New Research from Leading Medical School Shows 100 Pound Weight Loss Possible Without Surgery - Lifestyle Change Brings Dramatic Results

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Although bariatric surgery is often recommended as the treatment of choice for individuals with severe obesity, results from a new study of over 1000 patients in the HMR Program for Weight Management show that an intensive behavioral treatment is an effective intervention, with substantially less risk than bariatric surgery.

Although bariatric surgery is often recommended as the treatment of choice for many individuals with severe obesity [body mass index (BMI) of 40 or above, or those who need to lose approximately 100 pounds], newly published research shows there is a viable alternative. Results from a study of over 1,000 participants in the HMR Program for Weight Management™ (a comprehensive weight-loss program offered in leading hospitals and medical centers across the country) indicate that an intense behavioral treatment is an effective intervention for severely obese individuals, and is associated with substantially less risk than bariatric surgery.

The research, appearing in the advanced online publication International Journal of Obesity July 2006, was led by James W. Anderson, MD, Professor of Medicine and Clinical Nutrition at the University of Kentucky, and Medical Director for the HMR Program at the University of Kentucky. Results for 1,100 people who attended the 12-week educational program (“Completers”) showed an average weight loss of 77 pounds. 25% of the group lost 100 pounds or more – for an average weight loss of 137.4 pounds. Moreover, patients who participated in the HMR Program were able to maintain a significant portion of that weight loss (between 50 and 90 pounds, 1 1/2 - 2 years later.)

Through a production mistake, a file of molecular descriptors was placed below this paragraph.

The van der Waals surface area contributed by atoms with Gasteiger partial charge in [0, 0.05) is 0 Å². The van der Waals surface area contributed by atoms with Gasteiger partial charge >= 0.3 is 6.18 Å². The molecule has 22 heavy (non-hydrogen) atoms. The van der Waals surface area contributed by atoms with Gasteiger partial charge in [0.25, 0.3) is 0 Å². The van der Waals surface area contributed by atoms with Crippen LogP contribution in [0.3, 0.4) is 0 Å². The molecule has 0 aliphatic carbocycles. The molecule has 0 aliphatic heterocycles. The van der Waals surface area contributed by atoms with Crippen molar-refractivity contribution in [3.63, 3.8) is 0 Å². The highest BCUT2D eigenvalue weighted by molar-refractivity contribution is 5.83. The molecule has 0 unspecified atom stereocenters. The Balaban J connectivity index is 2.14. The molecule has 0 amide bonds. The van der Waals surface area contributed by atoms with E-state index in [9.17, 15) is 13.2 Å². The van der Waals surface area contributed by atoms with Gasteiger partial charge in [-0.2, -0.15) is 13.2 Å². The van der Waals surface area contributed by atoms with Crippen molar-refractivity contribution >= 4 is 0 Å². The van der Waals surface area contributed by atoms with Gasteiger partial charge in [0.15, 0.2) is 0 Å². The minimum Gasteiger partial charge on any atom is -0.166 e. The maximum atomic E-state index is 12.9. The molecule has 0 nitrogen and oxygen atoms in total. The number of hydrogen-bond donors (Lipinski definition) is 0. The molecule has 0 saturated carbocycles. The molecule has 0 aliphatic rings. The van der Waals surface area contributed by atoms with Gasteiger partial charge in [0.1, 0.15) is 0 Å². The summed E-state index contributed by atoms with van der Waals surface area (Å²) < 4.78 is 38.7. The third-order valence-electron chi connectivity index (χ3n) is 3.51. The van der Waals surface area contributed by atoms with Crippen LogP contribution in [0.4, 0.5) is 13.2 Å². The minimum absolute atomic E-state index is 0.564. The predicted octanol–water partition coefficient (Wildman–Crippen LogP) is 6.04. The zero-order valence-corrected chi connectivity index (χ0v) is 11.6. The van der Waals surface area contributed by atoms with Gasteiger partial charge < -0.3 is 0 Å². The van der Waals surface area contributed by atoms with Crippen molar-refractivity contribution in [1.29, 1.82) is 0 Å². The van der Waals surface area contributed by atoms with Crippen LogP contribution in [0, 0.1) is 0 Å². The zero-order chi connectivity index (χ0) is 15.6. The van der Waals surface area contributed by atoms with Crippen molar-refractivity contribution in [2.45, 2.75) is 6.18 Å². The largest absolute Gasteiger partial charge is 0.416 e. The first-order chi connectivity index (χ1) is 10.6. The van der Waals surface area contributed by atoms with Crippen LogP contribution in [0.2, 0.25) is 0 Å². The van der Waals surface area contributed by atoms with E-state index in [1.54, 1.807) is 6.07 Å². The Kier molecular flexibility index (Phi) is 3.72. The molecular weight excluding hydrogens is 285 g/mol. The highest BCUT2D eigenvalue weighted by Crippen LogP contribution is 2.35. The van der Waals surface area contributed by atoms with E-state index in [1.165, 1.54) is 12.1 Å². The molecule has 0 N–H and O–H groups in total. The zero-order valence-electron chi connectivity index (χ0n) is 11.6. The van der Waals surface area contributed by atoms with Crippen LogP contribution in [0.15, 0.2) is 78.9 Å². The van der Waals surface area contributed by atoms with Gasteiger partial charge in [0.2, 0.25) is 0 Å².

Patients lost weight using HMR meal replacements (low-calorie, portion-controlled shakes and entrees) and in some cases, additional fruits and vegetables. They also attended weekly classes at HMR clinics where they learned and practiced specific lifestyle skills, including daily physical activity. In addition, patients received individual coaching, support, and follow-up via phone calls with trained health educators.

According to Dr. Anderson, “The response to this lifestyle intervention can be compared to bariatric surgery, but without the associated risks.” The reported overall surgical mortality rate is around 1%. Approximately 20% of those having surgery experience significant complications.1,2 Dr. Anderson adds, “Weight loss for all patients completing HMR’s 12-week behavioral program is similar to that reported for adjustable gastric banding, with a much lower mortality and adverse event rate. ”

“Not only are people losing weight through the behavioral intervention, they are learning and practicing healthy lifestyle behaviors, which makes it more likely they will continue these healthy behaviors long-term, something surgery alone does not provide,” says Dr. Anderson.

The HMR Program for Weight Management is offered at over 300 medical centers across the country. Diet options are available for those wanting to lose 10 – 200+ pounds, including the new HMR at Home® with home delivery of weight-loss foods and support materials. For more information, visit http://www.hmrprogram.com or call 1-800 – 418-1367.

1,2 Ann Intern Med 2005; 142:547-559, Ann Intern Med 2005;142:525-531

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Sharyn Klaiman
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